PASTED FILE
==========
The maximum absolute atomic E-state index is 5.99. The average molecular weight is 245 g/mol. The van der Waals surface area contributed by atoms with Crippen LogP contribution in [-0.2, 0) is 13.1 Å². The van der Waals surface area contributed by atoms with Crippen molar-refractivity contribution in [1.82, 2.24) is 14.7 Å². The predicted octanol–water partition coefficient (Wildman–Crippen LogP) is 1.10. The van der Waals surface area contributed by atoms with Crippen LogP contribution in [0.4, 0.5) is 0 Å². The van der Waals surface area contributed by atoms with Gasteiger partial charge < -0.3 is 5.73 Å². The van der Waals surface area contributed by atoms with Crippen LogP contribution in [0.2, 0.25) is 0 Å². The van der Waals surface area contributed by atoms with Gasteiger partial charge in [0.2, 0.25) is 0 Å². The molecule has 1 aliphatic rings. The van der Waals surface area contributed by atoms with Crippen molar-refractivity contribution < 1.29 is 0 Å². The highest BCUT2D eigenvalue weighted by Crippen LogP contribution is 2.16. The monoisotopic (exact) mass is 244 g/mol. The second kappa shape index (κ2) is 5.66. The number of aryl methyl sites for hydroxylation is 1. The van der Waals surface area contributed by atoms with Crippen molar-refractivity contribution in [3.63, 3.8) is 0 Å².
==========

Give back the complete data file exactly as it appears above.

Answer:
The maximum absolute atomic E-state index is 5.99. The average molecular weight is 245 g/mol. The van der Waals surface area contributed by atoms with Crippen LogP contribution in [-0.2, 0) is 13.1 Å². The van der Waals surface area contributed by atoms with Crippen molar-refractivity contribution in [1.82, 2.24) is 14.7 Å². The predicted octanol–water partition coefficient (Wildman–Crippen LogP) is 1.10. The van der Waals surface area contributed by atoms with Crippen LogP contribution in [0.4, 0.5) is 0 Å². The van der Waals surface area contributed by atoms with Gasteiger partial charge < -0.3 is 5.73 Å². The van der Waals surface area contributed by atoms with Crippen LogP contribution in [0.2, 0.25) is 0 Å². The van der Waals surface area contributed by atoms with Gasteiger partial charge in [0.2, 0.25) is 0 Å². The molecule has 1 aliphatic rings. The van der Waals surface area contributed by atoms with Crippen molar-refractivity contribution < 1.29 is 0 Å². The highest BCUT2D eigenvalue weighted by Crippen LogP contribution is 2.16. The monoisotopic (exact) mass is 244 g/mol. The second kappa shape index (κ2) is 5.66. The number of aryl methyl sites for hydroxylation is 1. The van der Waals surface area contributed by atoms with Crippen molar-refractivity contribution in [3.63, 3.8) is 0 Å².